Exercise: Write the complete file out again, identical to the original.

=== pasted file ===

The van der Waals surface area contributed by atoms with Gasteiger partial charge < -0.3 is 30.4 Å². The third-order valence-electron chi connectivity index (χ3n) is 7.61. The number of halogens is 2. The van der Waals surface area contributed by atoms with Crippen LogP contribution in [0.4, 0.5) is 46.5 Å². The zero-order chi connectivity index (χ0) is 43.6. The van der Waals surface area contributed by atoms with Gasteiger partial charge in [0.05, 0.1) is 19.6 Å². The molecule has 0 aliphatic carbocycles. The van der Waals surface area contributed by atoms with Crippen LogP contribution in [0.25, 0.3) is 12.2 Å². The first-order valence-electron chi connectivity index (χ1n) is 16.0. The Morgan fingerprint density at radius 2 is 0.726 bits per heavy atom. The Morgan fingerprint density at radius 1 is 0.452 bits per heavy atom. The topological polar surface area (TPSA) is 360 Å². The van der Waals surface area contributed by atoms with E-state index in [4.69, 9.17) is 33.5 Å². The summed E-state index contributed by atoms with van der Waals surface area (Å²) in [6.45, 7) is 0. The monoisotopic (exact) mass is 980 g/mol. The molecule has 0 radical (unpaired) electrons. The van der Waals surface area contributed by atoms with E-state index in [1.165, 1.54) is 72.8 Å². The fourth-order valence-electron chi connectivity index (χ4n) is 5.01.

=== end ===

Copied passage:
The van der Waals surface area contributed by atoms with Gasteiger partial charge < -0.3 is 30.4 Å². The third-order valence-electron chi connectivity index (χ3n) is 7.61. The number of halogens is 2. The van der Waals surface area contributed by atoms with Crippen LogP contribution in [0.4, 0.5) is 46.5 Å². The zero-order chi connectivity index (χ0) is 43.6. The van der Waals surface area contributed by atoms with Gasteiger partial charge in [0.05, 0.1) is 19.6 Å². The molecule has 0 aliphatic carbocycles. The van der Waals surface area contributed by atoms with Crippen LogP contribution in [0.25, 0.3) is 12.2 Å². The first-order valence-electron chi connectivity index (χ1n) is 16.0. The Morgan fingerprint density at radius 2 is 0.726 bits per heavy atom. The Morgan fingerprint density at radius 1 is 0.452 bits per heavy atom. The topological polar surface area (TPSA) is 360 Å². The van der Waals surface area contributed by atoms with E-state index in [4.69, 9.17) is 33.5 Å². The summed E-state index contributed by atoms with van der Waals surface area (Å²) in [6.45, 7) is 0. The monoisotopic (exact) mass is 980 g/mol. The molecule has 0 radical (unpaired) electrons. The van der Waals surface area contributed by atoms with E-state index in [1.165, 1.54) is 72.8 Å². The fourth-order valence-electron chi connectivity index (χ4n) is 5.01.